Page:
Tuesday 2 May 2023

Casta Diva: trumpeter Matilda Lloyd showing just what her instrument can do with elegant yet dazzling accounts of Italian bel canto arias

Casta Diva: Operatic arias arranged for trumpet - Mercadante, Bellini, Arban, Ricci, Rossini, Viardo, Donizetti; Matilda Lloyd, Britten Sinfonia, Rumon Gamba; Chandos Records
Casta Diva: Donizetti, Viardot, Arban, Rossini, Bellini; Matilda Lloyd, Britten Sinfonia Soloists; Wigmore Hall
   Reviewed 27 April 2023
Casta Diva: Operatic arias arranged for trumpet - Mercadante, Bellini, Arban, Ricci, Rossini, Viardo, Donizetti; Matilda Lloyd, Britten Sinfonia, Rumon Gamba; Chandos Records
   Record Review

An elegant sense of line and some nice bravura moments make trumpeter Matilda Lloyd's recasting of Italian bel canto arias a surprising delight

French cornet player, pedagogue and composer Jean-Baptiste Arban (1825-1889) was the first virtuoso of the cornet à pistons. When the valved cornet developed using piston valves in Paris in the 1830s it gave players access to a full chromatic range and Arban, inspired by the example of violin virtuoso Paganini, demonstrated that the cornet could be a virtuoso instrument. His complete method was published in 1864. Trumpets were slower to adopt the modern valve technology, hence some mid-19th century orchestral works have parts for both trumpets and cornets. But now, Arban's method is regarded as the trumpeter's bible.

At the back of the book are 12 sets of variations on well-known melodies. One of these, Alban's Variations on Bellini's 'Norma' (Casta Diva), suggested to trumpeter Matilda Lloyd the idea of a disc of Italian bel canto operatic arias transcribed for trumpet. 

It is not that the trumpet and cornet were not in the opera house, but the technology available to the instruments in early 19th-century Italian opera houses was limited, the instruments' use was restricted. But outside the opera house, they were let loose in bands playing arrangements of popular operatic airs.

Matilda Lloyd has joined forces with arranger William Foster, the Britten Sinfonia and conductor Rumon Gamba to record a disc, Casta Diva: Operatic airs transcribed for trumpet on the Chandos label. This features transcriptions of arias from Mercadante's Zaira, Bellini's Beatrice di Tenda and I Capuleti e Montecchi, Rossini's Semiramide, and Donizetti's L'elisir d'amore and Don Pasquale, plus Arban's Variations on a Cavatina from Bellini's 'Beatrice di Tenda' and Variations on Bellini's 'Norma' (Casta Diva), a tarantella by Luigi Ricci, two songs by Pauline Viardot and Rossini's Prelude, Theme and Variations.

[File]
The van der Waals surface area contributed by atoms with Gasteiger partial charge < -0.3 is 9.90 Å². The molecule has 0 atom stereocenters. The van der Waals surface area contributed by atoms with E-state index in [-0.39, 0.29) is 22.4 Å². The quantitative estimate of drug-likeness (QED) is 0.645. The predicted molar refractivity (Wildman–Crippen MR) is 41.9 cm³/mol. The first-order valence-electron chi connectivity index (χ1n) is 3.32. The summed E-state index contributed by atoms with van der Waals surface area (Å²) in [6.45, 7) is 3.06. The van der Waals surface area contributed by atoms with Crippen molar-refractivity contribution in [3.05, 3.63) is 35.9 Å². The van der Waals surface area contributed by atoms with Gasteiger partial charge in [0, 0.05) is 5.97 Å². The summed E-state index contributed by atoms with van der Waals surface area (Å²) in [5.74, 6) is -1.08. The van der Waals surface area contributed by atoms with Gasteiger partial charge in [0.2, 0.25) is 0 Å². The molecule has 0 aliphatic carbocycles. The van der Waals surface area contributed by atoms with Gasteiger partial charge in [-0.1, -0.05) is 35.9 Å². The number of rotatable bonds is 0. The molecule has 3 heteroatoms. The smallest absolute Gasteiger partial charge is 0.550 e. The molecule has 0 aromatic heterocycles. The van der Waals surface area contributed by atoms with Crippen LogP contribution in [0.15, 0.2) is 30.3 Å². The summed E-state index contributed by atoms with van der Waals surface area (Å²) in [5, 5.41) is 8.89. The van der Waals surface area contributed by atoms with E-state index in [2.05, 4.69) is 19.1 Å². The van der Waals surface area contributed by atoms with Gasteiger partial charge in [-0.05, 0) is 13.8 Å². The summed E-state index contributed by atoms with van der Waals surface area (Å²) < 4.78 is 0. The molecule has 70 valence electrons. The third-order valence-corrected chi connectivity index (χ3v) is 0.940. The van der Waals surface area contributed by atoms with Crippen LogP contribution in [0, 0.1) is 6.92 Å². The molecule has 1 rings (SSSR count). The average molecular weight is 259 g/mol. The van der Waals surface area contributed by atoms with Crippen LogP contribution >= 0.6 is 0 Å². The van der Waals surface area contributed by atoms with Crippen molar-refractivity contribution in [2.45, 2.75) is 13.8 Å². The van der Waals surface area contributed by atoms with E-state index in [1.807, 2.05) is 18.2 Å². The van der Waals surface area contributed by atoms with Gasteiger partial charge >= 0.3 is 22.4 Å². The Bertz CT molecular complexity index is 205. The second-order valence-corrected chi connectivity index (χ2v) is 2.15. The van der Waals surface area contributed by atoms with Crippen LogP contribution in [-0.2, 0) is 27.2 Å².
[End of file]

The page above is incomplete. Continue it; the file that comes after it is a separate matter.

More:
To launch the album, Matilda Lloyd and the Britten Sinfonia Soloists (Hannah Perowne and Miranda Dale, violins, Daisy Speirs, viola, Caroline Dearnley, cello, Joseph Cowle, double bass, Tomos Xerri, harp) performed a selection from the album at Wigmore Hall on Thursday, 27 April 2023.

We heard the prelude to Act 2 of Donizetti's Don Pasquale (the only work in the programme where the trumpet played the original instrumental line), Pauline Viardot's Chanson de la pluie from Le Dernier Sorcier and Havanaise, Arban's Norma variations, Rossini's Sonata a quattro No. 1 in G (played by the Britten Sinfonia Soloists alone), Juliet's aria Oh! quante volte from Bellini's I Capuleti e Montecchi, and Una furtiva lagrima from Donizetti's Don Pasquale. They ended with Rossini's Prelude, Theme and Variations originally written in 1830 for horn and piano, Rossini paying homage to his horn-playing father, with Lloyd playing William Foster's transcription for flugelhorn.

The result was completely delightful. In Arban's Norma variations, Lloyd showed her technical dazzle as Arban wrote showy variations on the cabaletta (the slower Casta Diva melody was left alone). But more than that, she has a lovely elegant, stylish sense of line. Playing the melody lines with flexible phrasing and a lovely even tone that is bright but a world away from the military trumpet. In the arias, she gave some stylish ornamentation, particularly notable in her elegant account of Juliet's aria from Bellini's opera.

The same is true of the disc, where Lloyd is supported by the full forces of the Britten Sinfonia (strings, woodwind, horns, harp but no brass). I enjoyed the fact that on the disc, the repertoire is far from obvious, with two arias from Mercadante's opera Zaira (from 1831), an early work that reused the libretto from Bellini's failed opera of the same name, Arsace's Act One cavatina from Rossini's Semiramide, the Tarantella from Luigi Ricci's La festa di piedigrotta (1852) and of course the two Viardot items including the song from her operetta Le Dernier Sorcier, premiered in 1867 with a libretto by Turgenev.

The disc is a surprising delight, notably because of Lloyd's elegant sense of line combined with the necessary bravura dazzle in the showier moment. This is transcription at its best, preserving the original yet transmuting it into something new. Rumon Gamba and the Britten Sinfonia provide fine support.

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